First, the financial planning industry has seen an ongoing shift to fee-only practices due to the financial stability and benefits of recurring advisory revenue.[iv] This trend was accelerated beginning in 2016 with the Department of Labor’s (“DOL”) open disdain for broker-dealer commissions derived from sales involving individual retirement accounts (“IRAs”).[v]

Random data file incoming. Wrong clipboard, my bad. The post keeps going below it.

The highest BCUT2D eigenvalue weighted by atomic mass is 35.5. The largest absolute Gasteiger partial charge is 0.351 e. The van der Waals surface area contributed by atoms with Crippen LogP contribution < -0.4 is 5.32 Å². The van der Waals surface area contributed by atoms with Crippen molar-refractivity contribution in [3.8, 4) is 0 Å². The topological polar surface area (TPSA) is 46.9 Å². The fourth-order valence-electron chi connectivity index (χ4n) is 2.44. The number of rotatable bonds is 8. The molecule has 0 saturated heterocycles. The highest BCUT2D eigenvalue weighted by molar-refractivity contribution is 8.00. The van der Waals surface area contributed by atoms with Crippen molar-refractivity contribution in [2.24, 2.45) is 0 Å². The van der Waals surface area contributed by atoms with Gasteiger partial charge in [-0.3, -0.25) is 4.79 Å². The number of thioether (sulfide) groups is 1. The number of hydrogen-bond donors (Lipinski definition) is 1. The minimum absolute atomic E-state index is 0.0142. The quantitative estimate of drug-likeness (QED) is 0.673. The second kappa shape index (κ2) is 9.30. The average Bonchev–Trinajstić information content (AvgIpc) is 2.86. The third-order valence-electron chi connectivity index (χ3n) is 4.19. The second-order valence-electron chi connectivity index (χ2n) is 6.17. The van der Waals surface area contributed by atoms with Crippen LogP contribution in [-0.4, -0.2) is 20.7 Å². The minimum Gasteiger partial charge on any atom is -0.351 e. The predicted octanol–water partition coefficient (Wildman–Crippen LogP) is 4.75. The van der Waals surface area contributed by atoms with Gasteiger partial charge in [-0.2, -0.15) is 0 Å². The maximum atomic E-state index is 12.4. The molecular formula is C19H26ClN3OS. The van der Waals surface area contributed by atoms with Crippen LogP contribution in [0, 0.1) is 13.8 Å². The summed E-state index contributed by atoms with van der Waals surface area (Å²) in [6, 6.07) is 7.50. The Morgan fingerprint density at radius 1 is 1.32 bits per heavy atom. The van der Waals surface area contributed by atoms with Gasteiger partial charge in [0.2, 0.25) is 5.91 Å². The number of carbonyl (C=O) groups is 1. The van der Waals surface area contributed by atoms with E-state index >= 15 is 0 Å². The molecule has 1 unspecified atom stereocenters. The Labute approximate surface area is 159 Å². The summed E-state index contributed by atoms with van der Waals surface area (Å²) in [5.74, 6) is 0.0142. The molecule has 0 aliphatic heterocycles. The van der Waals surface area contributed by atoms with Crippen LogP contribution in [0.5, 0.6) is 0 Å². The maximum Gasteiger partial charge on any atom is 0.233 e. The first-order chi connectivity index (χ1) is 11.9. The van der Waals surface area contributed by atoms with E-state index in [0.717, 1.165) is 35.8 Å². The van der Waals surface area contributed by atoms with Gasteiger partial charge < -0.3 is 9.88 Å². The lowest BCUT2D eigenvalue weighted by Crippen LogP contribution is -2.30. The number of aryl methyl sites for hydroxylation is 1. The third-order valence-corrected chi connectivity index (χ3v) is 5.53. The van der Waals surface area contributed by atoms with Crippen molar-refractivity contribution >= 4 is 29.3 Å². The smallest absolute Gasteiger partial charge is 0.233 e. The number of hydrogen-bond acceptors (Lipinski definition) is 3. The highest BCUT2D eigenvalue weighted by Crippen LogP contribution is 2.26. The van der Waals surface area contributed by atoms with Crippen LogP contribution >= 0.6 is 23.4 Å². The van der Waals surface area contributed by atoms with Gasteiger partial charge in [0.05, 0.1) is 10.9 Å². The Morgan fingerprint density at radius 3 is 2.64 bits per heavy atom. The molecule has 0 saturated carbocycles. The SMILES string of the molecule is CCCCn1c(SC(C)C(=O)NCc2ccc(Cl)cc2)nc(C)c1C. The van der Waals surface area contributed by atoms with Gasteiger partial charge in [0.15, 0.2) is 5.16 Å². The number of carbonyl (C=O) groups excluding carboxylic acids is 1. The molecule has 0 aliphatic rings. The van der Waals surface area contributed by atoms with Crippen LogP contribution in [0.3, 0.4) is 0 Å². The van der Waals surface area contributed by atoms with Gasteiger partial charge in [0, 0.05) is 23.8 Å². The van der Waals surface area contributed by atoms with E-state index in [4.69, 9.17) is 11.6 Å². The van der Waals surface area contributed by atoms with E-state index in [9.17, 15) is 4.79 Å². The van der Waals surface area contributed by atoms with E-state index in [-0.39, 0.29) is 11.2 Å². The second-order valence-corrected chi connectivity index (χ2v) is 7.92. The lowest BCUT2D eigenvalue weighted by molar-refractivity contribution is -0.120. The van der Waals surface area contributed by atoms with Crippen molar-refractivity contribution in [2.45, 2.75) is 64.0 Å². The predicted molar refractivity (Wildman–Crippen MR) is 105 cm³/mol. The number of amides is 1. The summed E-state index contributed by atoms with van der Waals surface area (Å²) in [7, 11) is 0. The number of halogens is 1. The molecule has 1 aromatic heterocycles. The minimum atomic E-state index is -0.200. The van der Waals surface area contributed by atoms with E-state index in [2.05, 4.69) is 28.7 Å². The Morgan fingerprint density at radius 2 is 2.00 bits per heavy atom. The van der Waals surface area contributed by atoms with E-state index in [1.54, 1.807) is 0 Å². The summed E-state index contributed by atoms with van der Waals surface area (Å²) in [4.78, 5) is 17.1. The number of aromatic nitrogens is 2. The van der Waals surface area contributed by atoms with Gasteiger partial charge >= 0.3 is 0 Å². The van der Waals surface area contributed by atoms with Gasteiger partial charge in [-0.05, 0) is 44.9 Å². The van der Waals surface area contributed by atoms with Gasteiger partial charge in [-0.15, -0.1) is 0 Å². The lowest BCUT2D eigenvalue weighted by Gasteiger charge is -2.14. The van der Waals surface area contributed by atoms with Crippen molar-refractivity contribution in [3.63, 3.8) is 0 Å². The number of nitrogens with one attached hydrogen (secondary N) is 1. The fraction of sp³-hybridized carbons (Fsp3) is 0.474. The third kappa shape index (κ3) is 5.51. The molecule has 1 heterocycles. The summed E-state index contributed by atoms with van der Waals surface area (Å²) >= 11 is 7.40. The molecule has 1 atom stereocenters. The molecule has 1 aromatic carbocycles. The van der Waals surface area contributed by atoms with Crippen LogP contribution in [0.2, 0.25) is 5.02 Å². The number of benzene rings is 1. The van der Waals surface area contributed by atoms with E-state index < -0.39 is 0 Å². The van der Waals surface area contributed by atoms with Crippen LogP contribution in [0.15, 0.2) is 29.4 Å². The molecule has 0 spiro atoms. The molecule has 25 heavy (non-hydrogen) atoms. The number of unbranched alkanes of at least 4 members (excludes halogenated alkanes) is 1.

Second, in 2019, the Internal Revenue Service began issuing private letter rulings (“PLRs”) to insurance companies which allow an advisory fee to be withdrawn directly from a fee-based annuity sold at net asset value (i.e., without a sales commission) as compensation to an investment adviser that provides ongoing investment advice to the owner of the annuity contract. Prior to the issuance of such PLRs, withdrawing advisory fees from the annuity would have triggered taxes and penalties for the annuity owner as an early distribution. Under the terms of the PLRs, investment advisers can now charge (and annuity owners will pay) an advisory fee not to exceed 1.5% as “consideration” for investment advice provided by the investment adviser in relation to the annuity contract.[vi] The PLRs also indicate that the contract owner will receive ongoing investment advice from the investment adviser concerning the annuity contract, which includes helping the owner select options related to the contract, and the fees will only be used to pay for investment advisory services related to the contract.[vii]